Over the past several years, I have been endeavoring to stop seeing scarcity everywhere I look and start seeing sufficiency instead.
As an example, let’s take Exhibit A: my bank account.
I work full-time in the service industry as a freelance writer. Sometimes my clients need lots of articles. Sometimes they don’t need any articles at all.
In either case, it is rare to get any kind of heads-up before my workload (and my monthly bank balance) increases or decreases accordingly.
There are pros and cons to working in this type of industry, and for me the pros consistently outweigh the cons (including having my choice of officemates).
But for all the enormous increase in “gig economy” type workers of late, when it comes to mainstream matters like paying health insurance premiums, buying a new vehicle when your 14-year-old ride finally calls it quits, coping with unexpected expenses like your young tortoise’s CT scan tests and similar big ticket items, my protective, survival-based mindset has been firmly set to “expect scarcity” for as long as I can recollect.
However, this is not entirely accurate. I am just now starting to realize that if I get up, walk around to the other side, take a fresh look at my fiscal situation, what I see is actually one example after another of total sufficiency.
I see being able – one way or another – to meet my financial obligations each month in full. I notice how when emergencies do arise, a bit of creativity and determination has always provided me with the means to incorporate those expenses without undue hardship.
I perceive that I have even been able to take a week-long summer vacation for the last few consecutive years, complete with extra expenses for professional pet boarding, forgoing an entire week’s income and emerging not measurably worse off for it.
This is kind of….cool. Like, really cool.
Now, I will admit my definition of “sufficiency” as “making ends meet” could probably use some tweaking.
But given that I spent more than five years arm-wrestling tens of thousands of dollars in unpaid credit card debt down to zero, making ends meet feels like a great place to start.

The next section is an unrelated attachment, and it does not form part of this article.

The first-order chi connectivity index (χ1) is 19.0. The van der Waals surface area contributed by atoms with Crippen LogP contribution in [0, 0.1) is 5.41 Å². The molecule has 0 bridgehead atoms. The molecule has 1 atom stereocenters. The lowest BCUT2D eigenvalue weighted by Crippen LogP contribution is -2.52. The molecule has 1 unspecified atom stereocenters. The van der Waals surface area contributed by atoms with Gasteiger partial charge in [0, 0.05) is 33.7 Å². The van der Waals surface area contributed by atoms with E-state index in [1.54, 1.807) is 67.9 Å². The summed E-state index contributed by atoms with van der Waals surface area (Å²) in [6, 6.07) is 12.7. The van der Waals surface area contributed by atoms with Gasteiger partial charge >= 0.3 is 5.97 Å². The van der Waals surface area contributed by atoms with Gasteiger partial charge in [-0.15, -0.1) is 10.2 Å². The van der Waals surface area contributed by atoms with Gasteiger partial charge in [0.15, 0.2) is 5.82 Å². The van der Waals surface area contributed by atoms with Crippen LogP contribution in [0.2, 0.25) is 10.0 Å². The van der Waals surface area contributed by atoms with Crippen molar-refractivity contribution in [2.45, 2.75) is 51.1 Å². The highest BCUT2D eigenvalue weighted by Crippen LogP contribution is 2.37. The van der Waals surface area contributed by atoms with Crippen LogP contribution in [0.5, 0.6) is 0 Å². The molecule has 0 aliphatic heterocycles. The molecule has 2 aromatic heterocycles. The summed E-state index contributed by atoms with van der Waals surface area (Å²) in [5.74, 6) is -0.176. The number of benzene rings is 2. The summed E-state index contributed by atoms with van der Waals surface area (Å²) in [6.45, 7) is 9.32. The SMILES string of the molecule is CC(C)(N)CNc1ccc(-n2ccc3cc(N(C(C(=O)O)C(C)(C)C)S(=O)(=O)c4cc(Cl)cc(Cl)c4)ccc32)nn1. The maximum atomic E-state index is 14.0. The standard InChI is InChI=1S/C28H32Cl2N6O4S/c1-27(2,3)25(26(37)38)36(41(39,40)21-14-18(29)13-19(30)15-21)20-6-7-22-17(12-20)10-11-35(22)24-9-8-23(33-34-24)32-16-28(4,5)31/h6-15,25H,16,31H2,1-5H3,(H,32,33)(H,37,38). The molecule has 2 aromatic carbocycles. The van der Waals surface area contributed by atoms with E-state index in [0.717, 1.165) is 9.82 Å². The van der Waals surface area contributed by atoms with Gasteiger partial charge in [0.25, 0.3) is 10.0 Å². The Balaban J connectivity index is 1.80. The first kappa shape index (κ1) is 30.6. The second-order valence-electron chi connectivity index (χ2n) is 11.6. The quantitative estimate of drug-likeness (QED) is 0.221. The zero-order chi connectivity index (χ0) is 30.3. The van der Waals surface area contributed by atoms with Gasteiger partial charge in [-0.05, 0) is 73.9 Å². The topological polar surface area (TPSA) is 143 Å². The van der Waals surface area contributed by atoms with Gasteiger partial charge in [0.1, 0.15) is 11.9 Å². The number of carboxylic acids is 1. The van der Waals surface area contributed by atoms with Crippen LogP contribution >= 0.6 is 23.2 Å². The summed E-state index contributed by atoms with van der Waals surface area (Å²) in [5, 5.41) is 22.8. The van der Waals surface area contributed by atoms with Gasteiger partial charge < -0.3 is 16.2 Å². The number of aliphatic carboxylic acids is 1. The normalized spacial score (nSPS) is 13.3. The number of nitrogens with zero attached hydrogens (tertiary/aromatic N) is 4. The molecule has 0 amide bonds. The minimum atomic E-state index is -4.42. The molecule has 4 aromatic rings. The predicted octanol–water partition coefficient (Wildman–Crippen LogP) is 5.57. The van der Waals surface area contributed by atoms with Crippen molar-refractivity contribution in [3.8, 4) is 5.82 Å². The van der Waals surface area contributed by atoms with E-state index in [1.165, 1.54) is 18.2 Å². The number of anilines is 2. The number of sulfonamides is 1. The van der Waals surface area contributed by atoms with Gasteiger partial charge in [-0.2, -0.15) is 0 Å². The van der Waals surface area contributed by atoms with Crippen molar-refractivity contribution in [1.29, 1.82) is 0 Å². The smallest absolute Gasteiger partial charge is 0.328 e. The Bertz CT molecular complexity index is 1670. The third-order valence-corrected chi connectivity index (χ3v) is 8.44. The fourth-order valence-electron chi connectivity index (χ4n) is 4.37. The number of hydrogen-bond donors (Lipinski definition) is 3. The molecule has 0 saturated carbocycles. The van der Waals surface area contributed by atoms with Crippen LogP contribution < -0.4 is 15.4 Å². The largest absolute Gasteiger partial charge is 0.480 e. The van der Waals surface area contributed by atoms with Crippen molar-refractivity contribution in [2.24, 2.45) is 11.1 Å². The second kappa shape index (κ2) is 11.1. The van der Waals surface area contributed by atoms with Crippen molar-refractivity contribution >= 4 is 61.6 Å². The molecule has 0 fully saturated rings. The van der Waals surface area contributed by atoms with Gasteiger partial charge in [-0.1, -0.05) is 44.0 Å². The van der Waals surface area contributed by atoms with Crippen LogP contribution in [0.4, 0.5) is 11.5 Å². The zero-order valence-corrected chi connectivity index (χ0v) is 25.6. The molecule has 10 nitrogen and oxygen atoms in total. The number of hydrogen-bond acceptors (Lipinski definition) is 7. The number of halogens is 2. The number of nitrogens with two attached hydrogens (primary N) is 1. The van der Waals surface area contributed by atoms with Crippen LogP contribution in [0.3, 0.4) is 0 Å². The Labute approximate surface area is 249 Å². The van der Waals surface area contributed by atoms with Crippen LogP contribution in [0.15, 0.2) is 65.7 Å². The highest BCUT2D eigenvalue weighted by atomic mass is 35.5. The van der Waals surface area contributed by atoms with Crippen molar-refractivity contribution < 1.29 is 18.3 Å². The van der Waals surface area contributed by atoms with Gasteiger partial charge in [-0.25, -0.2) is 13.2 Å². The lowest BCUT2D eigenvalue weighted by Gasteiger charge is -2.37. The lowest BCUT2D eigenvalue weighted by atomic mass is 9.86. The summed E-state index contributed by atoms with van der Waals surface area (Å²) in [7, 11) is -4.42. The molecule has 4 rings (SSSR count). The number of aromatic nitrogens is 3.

It is true that “abundance” in my world does not yet look like having Dave Ramsey’s six-month savings account emergency funds in hand. It doesn’t look like a robust retirement account or even paying full retail price for a new outfit (but then again, why shop new when you can thrift and find super-cool things for super-cheap prices?!).
But it no longer looks like scarcity either, which for me is the whole point and the best place to start in building a new picture of my life that reflects ongoing robust sufficiency in every way.
The more and the more consistently I can catch my mind when it starts adopting a scarcity viewpoint, make minor course corrections as needed, or as one mentor once put it, “change the prescription of my glasses” to see my financial situation more accurately, the more sufficiency I can expect to perceive and receive.
In this way, one thought and one dollar at a time, I endeavor to continue my slow but steady journey from scarcity to sufficiency.
Today’s Takeaway: A mentor once explained that it isn’t possible – at least for most of us – to make a single big leap from Point A, where we are now, to Point Z, where we want to go. Instead, it is necessary to make a series of shorter hops from Point A to B to C to D and so forth…until Point Z follows Y and we finally arrive at our desired destination. Do you resonate with this approach to changing your mindset and your circumstances in areas where things aren’t going quite to your liking? Have you discovered any creative ways to make hopping from A to B to C easier and speedier? If so I’d love to hear about them!